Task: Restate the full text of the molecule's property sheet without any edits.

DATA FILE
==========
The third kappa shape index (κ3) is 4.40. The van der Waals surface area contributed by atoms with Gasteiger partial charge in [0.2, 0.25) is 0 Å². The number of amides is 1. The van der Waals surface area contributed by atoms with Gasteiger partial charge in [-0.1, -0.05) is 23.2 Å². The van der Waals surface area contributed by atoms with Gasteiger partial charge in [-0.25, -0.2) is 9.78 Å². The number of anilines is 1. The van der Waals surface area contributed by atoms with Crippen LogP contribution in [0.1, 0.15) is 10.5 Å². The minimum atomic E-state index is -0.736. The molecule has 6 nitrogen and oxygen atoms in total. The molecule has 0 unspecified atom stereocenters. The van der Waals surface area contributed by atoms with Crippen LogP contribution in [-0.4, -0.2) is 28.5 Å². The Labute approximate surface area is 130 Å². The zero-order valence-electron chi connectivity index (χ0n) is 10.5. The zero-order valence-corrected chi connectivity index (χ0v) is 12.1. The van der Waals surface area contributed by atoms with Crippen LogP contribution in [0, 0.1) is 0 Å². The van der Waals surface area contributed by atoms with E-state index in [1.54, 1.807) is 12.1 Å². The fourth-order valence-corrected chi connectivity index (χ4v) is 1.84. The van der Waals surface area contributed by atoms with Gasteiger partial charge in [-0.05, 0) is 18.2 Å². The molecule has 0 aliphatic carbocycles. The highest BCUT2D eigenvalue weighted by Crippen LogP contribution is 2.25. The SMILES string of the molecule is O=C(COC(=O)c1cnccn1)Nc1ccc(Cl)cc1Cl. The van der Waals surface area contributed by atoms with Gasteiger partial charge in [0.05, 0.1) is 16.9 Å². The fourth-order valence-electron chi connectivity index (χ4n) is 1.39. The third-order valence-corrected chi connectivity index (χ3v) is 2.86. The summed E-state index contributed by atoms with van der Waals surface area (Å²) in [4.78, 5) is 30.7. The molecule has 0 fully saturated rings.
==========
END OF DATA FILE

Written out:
The third kappa shape index (κ3) is 4.40. The van der Waals surface area contributed by atoms with Gasteiger partial charge in [0.2, 0.25) is 0 Å². The number of amides is 1. The van der Waals surface area contributed by atoms with Gasteiger partial charge in [-0.1, -0.05) is 23.2 Å². The van der Waals surface area contributed by atoms with Gasteiger partial charge in [-0.25, -0.2) is 9.78 Å². The number of anilines is 1. The van der Waals surface area contributed by atoms with Crippen LogP contribution in [0.1, 0.15) is 10.5 Å². The minimum atomic E-state index is -0.736. The molecule has 6 nitrogen and oxygen atoms in total. The molecule has 0 unspecified atom stereocenters. The van der Waals surface area contributed by atoms with Crippen LogP contribution in [-0.4, -0.2) is 28.5 Å². The Labute approximate surface area is 130 Å². The zero-order valence-electron chi connectivity index (χ0n) is 10.5. The zero-order valence-corrected chi connectivity index (χ0v) is 12.1. The van der Waals surface area contributed by atoms with Crippen LogP contribution in [0, 0.1) is 0 Å². The van der Waals surface area contributed by atoms with E-state index in [1.54, 1.807) is 12.1 Å². The fourth-order valence-corrected chi connectivity index (χ4v) is 1.84. The van der Waals surface area contributed by atoms with Gasteiger partial charge in [-0.05, 0) is 18.2 Å². The molecule has 0 aliphatic carbocycles. The highest BCUT2D eigenvalue weighted by Crippen LogP contribution is 2.25. The SMILES string of the molecule is O=C(COC(=O)c1cnccn1)Nc1ccc(Cl)cc1Cl. The van der Waals surface area contributed by atoms with Gasteiger partial charge in [0.05, 0.1) is 16.9 Å². The fourth-order valence-electron chi connectivity index (χ4n) is 1.39. The third-order valence-corrected chi connectivity index (χ3v) is 2.86. The summed E-state index contributed by atoms with van der Waals surface area (Å²) in [4.78, 5) is 30.7. The molecule has 0 fully saturated rings.